The San Francisco Chronicle was just one of the media outlets that reported today that charges have been filed against two Berkeley law students who decapitated a rare bird in Las Vegas on October 12, 2012. Prosecutors have charged Justin Teixeira, 24, with felony killing and felony torturing of an animal. Eric Cuellar, also 24, has received a lesser charge with a misdemeanor of instigating, engaging in or furthering an act of animal cruelty.
“This was a pretty horrendous act,” Clark County District Attorney Steve Wolfson told The Associated Press, adding that an investigation is ongoing and could result in criminal charges against one or two other people. “I’m hoping we can send a message to people who visit that this is totally unacceptable.”
Las Vegas Police report that both men were seen with the body of the dead 14-year-old exotic bird, a helmeted guineafowl at the Flamingo resort-casino on the Las Vegas Strip. Both men were tossing around the dead carcass and laughing at it.
‘I (expletive) killed wildlife,’ Teixeira said, according to a report by witnesses obtained by LVRG.com.
The bird’s name was Turk and was part of the Flamingo’s Wildlife Habitat. A surveillance video contained footage of the men chasing the bird into trees. Witnesses also told Police that the pair emerged from the trees with the severed head and the bird’s body. Police also have stated that the two men did not appear to be under the influence of drugs at the time of the decapitation. If convicted on all charges a prison sentence is possible. Both men are scheduled to appear in court on February 11, 2013.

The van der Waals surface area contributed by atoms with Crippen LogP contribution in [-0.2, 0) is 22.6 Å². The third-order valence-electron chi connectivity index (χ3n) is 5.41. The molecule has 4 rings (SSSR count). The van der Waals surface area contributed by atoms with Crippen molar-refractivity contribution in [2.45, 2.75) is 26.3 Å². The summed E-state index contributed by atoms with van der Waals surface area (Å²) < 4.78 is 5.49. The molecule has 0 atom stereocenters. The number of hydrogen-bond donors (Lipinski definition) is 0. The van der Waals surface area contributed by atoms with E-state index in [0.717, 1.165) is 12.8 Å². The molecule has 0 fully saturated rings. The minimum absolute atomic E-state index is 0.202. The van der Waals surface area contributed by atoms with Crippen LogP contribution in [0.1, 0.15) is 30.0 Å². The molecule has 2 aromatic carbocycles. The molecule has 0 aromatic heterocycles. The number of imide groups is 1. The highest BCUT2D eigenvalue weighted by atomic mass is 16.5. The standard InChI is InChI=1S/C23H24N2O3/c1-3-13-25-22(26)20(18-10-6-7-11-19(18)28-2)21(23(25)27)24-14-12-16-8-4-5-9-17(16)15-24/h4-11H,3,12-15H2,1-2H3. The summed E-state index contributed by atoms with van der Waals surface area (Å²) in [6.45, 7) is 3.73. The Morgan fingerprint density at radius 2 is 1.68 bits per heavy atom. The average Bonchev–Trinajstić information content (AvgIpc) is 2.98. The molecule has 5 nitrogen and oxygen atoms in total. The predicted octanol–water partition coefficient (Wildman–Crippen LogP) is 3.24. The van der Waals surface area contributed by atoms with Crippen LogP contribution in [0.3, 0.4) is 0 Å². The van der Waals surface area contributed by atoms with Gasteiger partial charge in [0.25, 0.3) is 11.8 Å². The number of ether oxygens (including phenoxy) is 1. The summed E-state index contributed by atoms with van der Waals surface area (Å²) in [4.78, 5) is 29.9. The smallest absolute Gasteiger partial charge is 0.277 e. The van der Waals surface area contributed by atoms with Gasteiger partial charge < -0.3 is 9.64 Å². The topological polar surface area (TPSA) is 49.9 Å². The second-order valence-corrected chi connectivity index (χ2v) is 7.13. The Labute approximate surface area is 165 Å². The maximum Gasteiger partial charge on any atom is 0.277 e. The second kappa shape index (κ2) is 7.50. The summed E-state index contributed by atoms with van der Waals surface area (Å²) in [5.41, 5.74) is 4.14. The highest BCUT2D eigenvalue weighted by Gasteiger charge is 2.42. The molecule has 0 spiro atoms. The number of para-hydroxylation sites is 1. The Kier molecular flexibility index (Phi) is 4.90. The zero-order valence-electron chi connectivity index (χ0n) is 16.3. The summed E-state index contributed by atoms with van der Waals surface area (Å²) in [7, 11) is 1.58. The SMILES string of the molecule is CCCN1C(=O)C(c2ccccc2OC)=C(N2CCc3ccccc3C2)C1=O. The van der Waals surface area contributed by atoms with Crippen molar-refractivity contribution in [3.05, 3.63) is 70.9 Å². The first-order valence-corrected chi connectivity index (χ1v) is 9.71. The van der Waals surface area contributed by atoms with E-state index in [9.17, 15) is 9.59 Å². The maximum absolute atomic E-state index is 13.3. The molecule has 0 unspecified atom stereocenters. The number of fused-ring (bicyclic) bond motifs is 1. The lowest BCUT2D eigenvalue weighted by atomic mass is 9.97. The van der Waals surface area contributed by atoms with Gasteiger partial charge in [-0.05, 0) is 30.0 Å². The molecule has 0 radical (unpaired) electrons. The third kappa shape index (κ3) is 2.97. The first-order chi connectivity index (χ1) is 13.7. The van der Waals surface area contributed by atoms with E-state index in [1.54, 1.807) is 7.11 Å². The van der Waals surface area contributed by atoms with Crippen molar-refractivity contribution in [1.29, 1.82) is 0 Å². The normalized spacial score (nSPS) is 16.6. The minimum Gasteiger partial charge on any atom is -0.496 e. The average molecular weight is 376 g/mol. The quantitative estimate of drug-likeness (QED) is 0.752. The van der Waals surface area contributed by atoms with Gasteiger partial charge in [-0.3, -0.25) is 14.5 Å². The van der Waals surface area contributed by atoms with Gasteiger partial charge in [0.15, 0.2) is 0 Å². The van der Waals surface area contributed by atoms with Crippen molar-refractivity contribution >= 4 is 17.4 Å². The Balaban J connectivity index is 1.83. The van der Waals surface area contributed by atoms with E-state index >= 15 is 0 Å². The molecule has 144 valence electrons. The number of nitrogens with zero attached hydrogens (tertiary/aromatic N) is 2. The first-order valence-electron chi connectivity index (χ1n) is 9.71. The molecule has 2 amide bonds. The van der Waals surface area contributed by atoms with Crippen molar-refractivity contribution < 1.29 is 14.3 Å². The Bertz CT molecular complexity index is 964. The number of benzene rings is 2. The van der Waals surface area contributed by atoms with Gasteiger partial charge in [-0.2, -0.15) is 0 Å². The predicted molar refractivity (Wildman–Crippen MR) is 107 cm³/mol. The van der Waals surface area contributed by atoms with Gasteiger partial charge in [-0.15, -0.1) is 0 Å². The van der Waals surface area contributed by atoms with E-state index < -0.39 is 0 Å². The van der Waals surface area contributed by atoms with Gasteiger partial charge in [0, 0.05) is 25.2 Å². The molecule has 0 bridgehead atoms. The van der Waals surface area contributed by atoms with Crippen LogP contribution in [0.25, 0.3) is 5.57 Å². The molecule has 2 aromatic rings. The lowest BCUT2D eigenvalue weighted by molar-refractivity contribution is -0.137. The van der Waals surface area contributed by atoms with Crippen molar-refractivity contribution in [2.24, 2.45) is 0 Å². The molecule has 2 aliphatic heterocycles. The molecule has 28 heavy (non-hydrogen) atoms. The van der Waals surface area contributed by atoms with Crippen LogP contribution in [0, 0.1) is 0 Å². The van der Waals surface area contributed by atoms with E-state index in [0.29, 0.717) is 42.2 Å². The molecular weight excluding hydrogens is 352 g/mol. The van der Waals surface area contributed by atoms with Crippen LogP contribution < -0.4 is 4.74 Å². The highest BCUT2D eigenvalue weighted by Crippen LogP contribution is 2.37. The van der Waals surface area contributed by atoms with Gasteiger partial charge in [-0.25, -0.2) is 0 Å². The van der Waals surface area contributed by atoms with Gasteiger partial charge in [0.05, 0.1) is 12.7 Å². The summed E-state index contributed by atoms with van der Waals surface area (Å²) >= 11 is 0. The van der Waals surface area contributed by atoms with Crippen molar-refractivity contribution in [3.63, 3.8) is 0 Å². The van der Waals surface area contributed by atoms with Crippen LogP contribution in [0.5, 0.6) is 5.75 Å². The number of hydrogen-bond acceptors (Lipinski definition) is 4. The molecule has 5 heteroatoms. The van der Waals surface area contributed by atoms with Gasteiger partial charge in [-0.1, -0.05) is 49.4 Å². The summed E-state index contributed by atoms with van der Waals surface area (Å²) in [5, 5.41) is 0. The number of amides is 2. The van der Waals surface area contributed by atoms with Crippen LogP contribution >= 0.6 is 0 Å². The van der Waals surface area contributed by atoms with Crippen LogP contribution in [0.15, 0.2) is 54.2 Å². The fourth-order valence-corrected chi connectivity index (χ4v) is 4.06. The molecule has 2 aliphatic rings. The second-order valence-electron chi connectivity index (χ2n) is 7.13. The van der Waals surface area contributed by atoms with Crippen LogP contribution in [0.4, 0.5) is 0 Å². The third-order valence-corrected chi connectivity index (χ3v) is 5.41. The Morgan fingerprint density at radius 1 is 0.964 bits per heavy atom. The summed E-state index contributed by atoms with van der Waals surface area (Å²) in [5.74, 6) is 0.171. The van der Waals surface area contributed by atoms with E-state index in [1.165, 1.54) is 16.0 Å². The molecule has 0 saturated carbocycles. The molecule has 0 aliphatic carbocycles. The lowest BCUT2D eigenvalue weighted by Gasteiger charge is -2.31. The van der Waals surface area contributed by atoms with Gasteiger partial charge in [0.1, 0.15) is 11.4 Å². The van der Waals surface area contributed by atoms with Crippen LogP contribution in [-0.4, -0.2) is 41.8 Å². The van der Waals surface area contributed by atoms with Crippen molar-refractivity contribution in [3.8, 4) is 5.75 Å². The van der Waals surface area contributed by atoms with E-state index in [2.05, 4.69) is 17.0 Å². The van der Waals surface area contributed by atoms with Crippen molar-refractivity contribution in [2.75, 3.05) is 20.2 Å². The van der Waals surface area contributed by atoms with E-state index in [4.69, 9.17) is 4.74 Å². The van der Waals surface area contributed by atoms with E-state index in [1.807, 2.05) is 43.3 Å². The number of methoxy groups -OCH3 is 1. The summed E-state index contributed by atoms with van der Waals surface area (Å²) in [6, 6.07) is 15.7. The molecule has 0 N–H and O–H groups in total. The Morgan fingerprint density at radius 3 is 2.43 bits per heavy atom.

“According to the security people, the men were laughing and joking about the fact of what they had done,” Sgt. John Sheahan of the Las Vegs Metro Police told KLAS.com immediately after the incident on October 12.
The State Bar of California contains a “good moral character” criteria for applicants who want to be licensed to practice law in the State. Criminal charges and convictions can jeopardize a legal career before it even starts. People who have been convicted of violent felonies are presumed to not be of good moral character.
As several media outlets have reported, Gina Greisen, the president of Nevada Voters for Animals and an advocate for the state’s newly passed, tougher law against animal cruelty, said those potential consequences are appropriate.
“I don’t think you should get to be a lawyer if you do something like that,” Greisen said. “If you are lucky enough to be a Berkeley law student, you know you have to be above reproach in a lot of ways.”